European stocks rose late-morning Wednesday, despite rising tensions between the U.S. and China on the eve of the start of high-level trade talks that are scheduled to start in Washington, D.C.
Recent reports have that Beijing was open to a “partial trade deal” and that it would aim to increase U.S. agricultural purchases, also helped to deliver a fillip to most European indexes.
What’s moving the markets?
European stocks closed lower on Tuesday as hopes of a positive outcome from this week’s U.S.-China trade talks faded.
After blacklisting a group of Chinese tech companies over alleged human rights abuses against China’s Muslim minority groups, the U.S. followed up by imposing visa restrictions on a number of Chinese officials.
However, market participants may be taking the recent reports of China’s openness to a partial trade deal as a positive step in a week of rising tensions.
Chinese officials could also offer to increase annual purchases of U.S. agricultural products by $10 billion a year when negotiations resume tomorrow, the Financial Times (paywall) reported.
Stocks clawed back some of this week’s losses on Wednesday as cautious optimism returned.
Federal Reserve Chairman Jerome Powell kept the door open for further rate cuts on Tuesday, saying the central bank will act will act “as appropriate to support continued growth.”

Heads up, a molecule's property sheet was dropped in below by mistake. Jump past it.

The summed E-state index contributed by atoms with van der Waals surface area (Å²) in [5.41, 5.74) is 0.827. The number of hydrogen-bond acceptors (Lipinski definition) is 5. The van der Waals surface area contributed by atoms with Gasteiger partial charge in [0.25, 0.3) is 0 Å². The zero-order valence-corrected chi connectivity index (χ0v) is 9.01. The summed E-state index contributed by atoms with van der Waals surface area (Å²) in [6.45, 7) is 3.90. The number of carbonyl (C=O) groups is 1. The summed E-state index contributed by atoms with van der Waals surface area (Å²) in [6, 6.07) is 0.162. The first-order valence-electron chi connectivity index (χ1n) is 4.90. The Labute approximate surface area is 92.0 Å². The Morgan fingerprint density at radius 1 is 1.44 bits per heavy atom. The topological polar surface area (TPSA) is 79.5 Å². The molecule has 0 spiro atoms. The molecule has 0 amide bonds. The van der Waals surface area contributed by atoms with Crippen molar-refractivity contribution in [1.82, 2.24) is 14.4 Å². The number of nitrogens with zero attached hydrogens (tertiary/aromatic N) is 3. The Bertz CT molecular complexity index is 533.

Powell also said the Fed was contemplating buying shorter-term Treasury bills.
“This rise in geopolitical tensions has unsurprisingly seen markets in the U.S. and Asia come under pressure, though these nerves don’t appear to have translated into a weaker start for markets in Europe which have opened a little bit firmer,” wrote Michael Hewson, chief market analyst at CMC Markets, in a daily research note.
“In a more positive development Fed chairman Jay Powell announced that the Federal Reserve would soon resume the purchase of short term treasury bonds in the hope that it will stabilize the move in short term rates that has been a hallmark of the last few weeks.”
Meanwhile, British Prime Minister Boris Johnson is set to meet his Irish counterpart Leo Varadkar later on Wednesday in a bid to force a breakthrough ahead of an Oct. 31 deadline for Britain to exit from the European Union.
Which stocks are active?
Gambling group GVC Holdings GVC, +3.31% climbed 3.9% after the Ladbrokes owner raised its full-year earnings guidance. Online gambling revenue rose 12% in the third quarter and its U.K. high street betting shops performed better expected amid tighter regulation. It also welcomed an “encouraging start” in the U.S. following its launch of the BetMGM app in New Jersey.
Dutch-food delivery service Takeaway.com TKWY, +0.36% rose 1.3% after reporting an 87% increase in orders in the third quarter. It also said progress was being made on its merger with London-listed rival Just Eat.